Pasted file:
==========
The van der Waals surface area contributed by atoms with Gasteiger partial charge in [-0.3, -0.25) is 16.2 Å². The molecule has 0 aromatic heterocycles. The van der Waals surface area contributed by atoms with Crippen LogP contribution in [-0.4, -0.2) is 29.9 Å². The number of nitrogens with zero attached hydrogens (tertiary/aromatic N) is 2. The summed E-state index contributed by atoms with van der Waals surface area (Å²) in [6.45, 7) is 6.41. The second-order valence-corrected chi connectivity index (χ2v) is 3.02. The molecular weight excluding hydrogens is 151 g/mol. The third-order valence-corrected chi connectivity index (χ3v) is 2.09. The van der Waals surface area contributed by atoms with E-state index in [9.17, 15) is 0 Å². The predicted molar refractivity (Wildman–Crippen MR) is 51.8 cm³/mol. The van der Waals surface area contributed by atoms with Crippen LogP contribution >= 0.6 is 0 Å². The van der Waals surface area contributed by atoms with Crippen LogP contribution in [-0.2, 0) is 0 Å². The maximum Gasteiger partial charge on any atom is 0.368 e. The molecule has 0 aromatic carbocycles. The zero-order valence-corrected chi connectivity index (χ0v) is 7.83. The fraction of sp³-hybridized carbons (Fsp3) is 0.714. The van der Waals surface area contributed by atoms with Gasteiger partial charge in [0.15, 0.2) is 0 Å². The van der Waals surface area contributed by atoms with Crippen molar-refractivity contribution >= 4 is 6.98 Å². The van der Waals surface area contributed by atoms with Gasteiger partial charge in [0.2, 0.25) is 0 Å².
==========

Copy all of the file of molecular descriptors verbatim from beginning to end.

The van der Waals surface area contributed by atoms with Gasteiger partial charge in [-0.3, -0.25) is 16.2 Å². The molecule has 0 aromatic heterocycles. The van der Waals surface area contributed by atoms with Crippen LogP contribution in [-0.4, -0.2) is 29.9 Å². The number of nitrogens with zero attached hydrogens (tertiary/aromatic N) is 2. The summed E-state index contributed by atoms with van der Waals surface area (Å²) in [6.45, 7) is 6.41. The second-order valence-corrected chi connectivity index (χ2v) is 3.02. The molecular weight excluding hydrogens is 151 g/mol. The third-order valence-corrected chi connectivity index (χ3v) is 2.09. The van der Waals surface area contributed by atoms with E-state index in [9.17, 15) is 0 Å². The predicted molar refractivity (Wildman–Crippen MR) is 51.8 cm³/mol. The van der Waals surface area contributed by atoms with Crippen LogP contribution >= 0.6 is 0 Å². The van der Waals surface area contributed by atoms with Crippen LogP contribution in [-0.2, 0) is 0 Å². The maximum Gasteiger partial charge on any atom is 0.368 e. The molecule has 0 aromatic carbocycles. The zero-order valence-corrected chi connectivity index (χ0v) is 7.83. The fraction of sp³-hybridized carbons (Fsp3) is 0.714. The van der Waals surface area contributed by atoms with Gasteiger partial charge in [0.15, 0.2) is 0 Å². The van der Waals surface area contributed by atoms with Crippen molar-refractivity contribution >= 4 is 6.98 Å². The van der Waals surface area contributed by atoms with Gasteiger partial charge in [0.2, 0.25) is 0 Å².